An Essential Switch in Subunit Composition of a Chromatin Remodeling Complex during Neural Development

Howard Hughes Medical Institute and Department of Developmental Biology, Stanford University, Stanford, CA 94305, USA.
Neuron (Impact Factor: 15.05). 08/2007; 55(2):201-15. DOI: 10.1016/j.neuron.2007.06.019
Source: PubMed


Mammalian neural stem cells (NSCs) have the capacity to both self-renew and to generate all the neuronal and glial cell-types of the adult nervous system. Global chromatin changes accompany the transition from proliferating NSCs to committed neuronal lineages, but the mechanisms involved have been unclear. Using a proteomics approach, we show that a switch in subunit composition of neural, ATP-dependent SWI/SNF-like chromatin remodeling complexes accompanies this developmental transition. Proliferating neural stem and progenitor cells express complexes in which BAF45a, a Krüppel/PHD domain protein and the actin-related protein BAF53a are quantitatively associated with the SWI2/SNF2-like ATPases, Brg and Brm. As neural progenitors exit the cell cycle, these subunits are replaced by the homologous BAF45b, BAF45c, and BAF53b. BAF45a/53a subunits are necessary and sufficient for neural progenitor proliferation. Preventing the subunit switch impairs neuronal differentiation, indicating that this molecular event is essential for the transition from neural stem/progenitors to postmitotic neurons. More broadly, these studies suggest that SWI/SNF-like complexes in vertebrates achieve biological specificity by combinatorial assembly of their subunits.

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    • "transient amplifying progenitors (TAPs) and Doublecortin (DCX)+ neuroblasts (Figures S1D and S1E and data not shown). Importantly , we also observed the expression of BAF53a and BAF45a (Figures S1F and S1G; but not BAF45b and BAF53b, Figures S1H and S1I), subunits characterizing the neural-progenitor-specific BAF complexes (Lessard et al., 2007). Conversely, Pax6 immunoreactivity is largely restricted to neuroblasts in the SEZ and rostral migratory stream (RMS), where it colocalizes with Brg1 (Figures 1D and 1E). "

    Full-text · Dataset · Nov 2015
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    • "Understanding the roles of BAF complexes in murine neural development so far has been based on data from phenotypic analyses of neural cell-type-specific mouse mutants of genes encoding the ATPase subunit Brg1 and some other BAF subunits (Bischof et al., 2015; Lessard et al., 2007; Matsumoto et al., 2006; Ninkovic et al., 2013; Tuoc et al., 2013a; Vogel-Ciernia et al., 2013; Weider et al., 2012; Wu et al., 2007; Yu et al., 2013). In ATPase Brg1-deficient neural cells, other BAF subunits are expressed at normal levels and are incorporated into ATPase Brm-based complexes (Lessard et al., 2007). In addition, the loss of both Brg1 and Brm subunits does not affect the expression of other BAF subunits in cancer cell lines (Strobeck et al., 2002). "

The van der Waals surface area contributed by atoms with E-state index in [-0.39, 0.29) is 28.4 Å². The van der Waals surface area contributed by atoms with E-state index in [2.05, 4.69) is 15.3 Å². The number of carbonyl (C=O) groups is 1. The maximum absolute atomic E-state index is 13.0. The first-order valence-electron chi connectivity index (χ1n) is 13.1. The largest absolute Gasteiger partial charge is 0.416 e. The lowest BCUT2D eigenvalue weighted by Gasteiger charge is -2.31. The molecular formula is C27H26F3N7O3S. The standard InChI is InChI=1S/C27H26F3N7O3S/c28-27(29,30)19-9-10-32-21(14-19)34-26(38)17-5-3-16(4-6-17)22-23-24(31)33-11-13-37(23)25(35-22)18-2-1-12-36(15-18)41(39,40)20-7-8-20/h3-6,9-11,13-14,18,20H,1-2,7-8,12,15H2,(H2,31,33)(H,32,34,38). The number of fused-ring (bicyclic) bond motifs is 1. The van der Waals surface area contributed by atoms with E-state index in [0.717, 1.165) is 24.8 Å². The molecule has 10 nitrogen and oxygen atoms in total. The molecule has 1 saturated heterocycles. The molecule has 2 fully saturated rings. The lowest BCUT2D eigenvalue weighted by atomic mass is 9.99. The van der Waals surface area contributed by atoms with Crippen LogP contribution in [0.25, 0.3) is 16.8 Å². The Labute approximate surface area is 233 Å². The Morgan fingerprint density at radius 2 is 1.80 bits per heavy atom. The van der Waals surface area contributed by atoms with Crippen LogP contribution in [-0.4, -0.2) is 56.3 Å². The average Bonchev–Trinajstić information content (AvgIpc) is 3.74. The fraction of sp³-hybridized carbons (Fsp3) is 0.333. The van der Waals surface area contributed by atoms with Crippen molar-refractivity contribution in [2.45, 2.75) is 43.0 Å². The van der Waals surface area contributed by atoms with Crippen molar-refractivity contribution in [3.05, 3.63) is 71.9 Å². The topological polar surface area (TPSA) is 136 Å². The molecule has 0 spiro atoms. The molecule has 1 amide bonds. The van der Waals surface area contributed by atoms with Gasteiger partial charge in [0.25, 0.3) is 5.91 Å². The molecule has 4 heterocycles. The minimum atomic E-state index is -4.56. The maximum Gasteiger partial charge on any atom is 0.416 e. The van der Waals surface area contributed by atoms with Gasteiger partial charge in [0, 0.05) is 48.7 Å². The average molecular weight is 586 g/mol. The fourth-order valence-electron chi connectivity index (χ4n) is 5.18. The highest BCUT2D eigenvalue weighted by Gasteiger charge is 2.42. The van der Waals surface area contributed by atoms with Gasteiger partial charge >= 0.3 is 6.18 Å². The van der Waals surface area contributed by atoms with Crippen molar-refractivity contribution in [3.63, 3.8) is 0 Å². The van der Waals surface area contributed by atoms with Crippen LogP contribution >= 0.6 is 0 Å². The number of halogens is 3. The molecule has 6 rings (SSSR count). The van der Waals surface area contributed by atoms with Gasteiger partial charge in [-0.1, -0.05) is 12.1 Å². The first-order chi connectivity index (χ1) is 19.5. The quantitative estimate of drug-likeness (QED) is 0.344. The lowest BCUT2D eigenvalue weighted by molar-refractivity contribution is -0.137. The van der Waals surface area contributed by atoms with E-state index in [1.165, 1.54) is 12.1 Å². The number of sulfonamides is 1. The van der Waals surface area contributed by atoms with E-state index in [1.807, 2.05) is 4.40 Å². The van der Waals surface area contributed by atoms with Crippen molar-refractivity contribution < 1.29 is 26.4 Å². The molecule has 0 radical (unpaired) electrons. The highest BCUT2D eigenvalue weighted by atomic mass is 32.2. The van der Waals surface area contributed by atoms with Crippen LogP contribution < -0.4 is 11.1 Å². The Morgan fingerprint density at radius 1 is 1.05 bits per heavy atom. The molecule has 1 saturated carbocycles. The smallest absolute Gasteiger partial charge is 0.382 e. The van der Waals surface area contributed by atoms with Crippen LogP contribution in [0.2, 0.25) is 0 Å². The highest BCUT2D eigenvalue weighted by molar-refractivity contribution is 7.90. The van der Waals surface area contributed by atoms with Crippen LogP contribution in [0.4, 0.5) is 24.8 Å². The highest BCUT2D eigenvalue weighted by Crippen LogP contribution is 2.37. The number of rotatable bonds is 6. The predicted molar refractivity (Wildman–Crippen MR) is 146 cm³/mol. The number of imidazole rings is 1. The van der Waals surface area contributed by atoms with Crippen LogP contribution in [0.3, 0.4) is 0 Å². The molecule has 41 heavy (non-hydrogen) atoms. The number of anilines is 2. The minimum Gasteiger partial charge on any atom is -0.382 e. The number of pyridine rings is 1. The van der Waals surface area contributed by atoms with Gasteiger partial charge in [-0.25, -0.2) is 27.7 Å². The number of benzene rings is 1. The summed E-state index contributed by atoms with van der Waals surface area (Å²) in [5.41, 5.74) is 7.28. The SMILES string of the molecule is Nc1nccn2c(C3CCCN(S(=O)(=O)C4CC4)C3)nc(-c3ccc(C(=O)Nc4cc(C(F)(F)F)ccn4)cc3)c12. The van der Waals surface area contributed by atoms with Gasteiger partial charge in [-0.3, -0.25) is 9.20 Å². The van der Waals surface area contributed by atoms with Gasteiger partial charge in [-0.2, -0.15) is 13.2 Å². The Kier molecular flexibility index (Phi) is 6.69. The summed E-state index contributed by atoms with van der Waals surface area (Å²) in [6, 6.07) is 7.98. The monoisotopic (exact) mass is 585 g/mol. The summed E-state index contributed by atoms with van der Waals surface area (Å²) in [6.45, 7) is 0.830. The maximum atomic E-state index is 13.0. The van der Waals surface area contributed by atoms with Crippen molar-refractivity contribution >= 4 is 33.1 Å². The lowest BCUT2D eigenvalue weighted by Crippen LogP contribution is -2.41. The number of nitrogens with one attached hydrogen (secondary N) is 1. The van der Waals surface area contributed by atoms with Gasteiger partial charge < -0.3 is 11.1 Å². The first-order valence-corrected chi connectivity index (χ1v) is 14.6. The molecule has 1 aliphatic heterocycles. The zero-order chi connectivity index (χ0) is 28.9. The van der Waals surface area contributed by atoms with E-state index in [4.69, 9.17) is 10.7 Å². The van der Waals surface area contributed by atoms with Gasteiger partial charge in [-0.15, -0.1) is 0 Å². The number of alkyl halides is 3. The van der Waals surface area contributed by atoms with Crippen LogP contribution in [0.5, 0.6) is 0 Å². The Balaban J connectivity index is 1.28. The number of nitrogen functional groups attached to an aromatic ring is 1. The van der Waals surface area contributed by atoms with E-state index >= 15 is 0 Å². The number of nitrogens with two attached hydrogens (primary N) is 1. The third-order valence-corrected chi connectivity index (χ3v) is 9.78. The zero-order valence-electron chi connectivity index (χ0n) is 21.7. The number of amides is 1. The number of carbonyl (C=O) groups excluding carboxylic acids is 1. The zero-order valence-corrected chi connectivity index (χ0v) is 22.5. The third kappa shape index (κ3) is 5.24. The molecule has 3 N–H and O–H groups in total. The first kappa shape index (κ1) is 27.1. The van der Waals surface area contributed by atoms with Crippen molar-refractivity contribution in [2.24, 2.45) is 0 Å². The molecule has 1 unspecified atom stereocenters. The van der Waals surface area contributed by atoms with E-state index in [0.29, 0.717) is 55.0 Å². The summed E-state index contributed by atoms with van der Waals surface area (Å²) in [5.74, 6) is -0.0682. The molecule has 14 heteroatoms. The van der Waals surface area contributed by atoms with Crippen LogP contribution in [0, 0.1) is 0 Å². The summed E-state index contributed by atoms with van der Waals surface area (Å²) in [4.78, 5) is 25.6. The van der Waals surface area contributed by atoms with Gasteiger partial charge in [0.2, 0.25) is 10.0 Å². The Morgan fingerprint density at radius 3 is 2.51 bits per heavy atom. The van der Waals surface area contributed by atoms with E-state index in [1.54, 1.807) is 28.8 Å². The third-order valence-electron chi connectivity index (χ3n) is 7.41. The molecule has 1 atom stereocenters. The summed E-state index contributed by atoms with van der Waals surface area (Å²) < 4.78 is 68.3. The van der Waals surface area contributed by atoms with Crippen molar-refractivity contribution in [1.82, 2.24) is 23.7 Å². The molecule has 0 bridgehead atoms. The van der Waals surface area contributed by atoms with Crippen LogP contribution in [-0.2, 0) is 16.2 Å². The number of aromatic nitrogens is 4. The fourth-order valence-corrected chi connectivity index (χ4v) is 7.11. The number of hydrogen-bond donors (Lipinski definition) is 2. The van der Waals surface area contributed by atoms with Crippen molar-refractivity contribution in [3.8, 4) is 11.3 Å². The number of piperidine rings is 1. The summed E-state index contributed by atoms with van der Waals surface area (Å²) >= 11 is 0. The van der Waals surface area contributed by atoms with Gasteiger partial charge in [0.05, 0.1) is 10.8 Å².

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    ABSTRACT: BAF (Brg/Brm-associated factors) complexes play important roles in development and are linked to chromatin plasticity at selected genomic loci. Nevertheless, a full understanding of their role in development and chromatin remodeling has been hindered by the absence of mutants completely lacking BAF complexes. Here, we report that the loss of BAF155/BAF170 in double-conditional knockout (dcKO) mice eliminates all known BAF subunits, resulting in an overall reduction in active chromatin marks (H3K9Ac), a global increase in repressive marks (H3K27me2/3), and downregulation of gene expression. We demonstrate that BAF complexes interact with H3K27 demethylases (JMJD3 and UTX) and potentiate their activity. Importantly, BAF complexes are indispensable for forebrain development, including proliferation, differentiation, and cell survival of neural progenitor cells. Our findings reveal a molecular mechanism mediated by BAF complexes that controls the global transcriptional program and chromatin state in development.
    Full-text · Article · Nov 2015 · Cell Reports
    • "The CHD family of nucleosome remodelers is defined by ATPase proteins with chromodomains, which bind methylated lysine residues in histone tails (Lessard et al. 2007). CHD3/4 ATPases are essential for nucleosome remodeling activity in the Mi-2/NuRD complex. "
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    ABSTRACT: The intestinal epithelium is an ideal model system for the study of normal and pathological differentiation processes. The mammalian intestinal epithelium is a single cell layer comprising proliferative crypts and differentiated villi. The crypts contain both proliferating and quiescent stem cell populations that self-renew and produce all the differentiated cell types, which are replaced every 3-5 days. The genetics of intestinal development, homeostasis, and disease are well defined, but less is known about the contribution of epigenetics in modulating these processes. Epigenetics refers to heritable phenotypic traits, including gene expression, which are independent of mutations in the DNA sequence. We have known for several decades that human colorectal cancers contain hypomethylated DNA, but the causes and consequences of this phenomenon are not fully understood. In contrast, tumor suppressor gene promoters are often hypermethylated in colorectal cancer, resulting in decreased expression of the associated gene. In this review, we describe the role that epigenetics plays in intestinal homeostasis and disease, with an emphasis on results from mouse models. We highlight the importance of producing and analyzing next-generation sequencing data detailing the epigenome from intestinal stem cell to differentiated intestinal villus cell.
    No preview · Article · Jul 2015 · Cellular and Molecular Life Sciences CMLS
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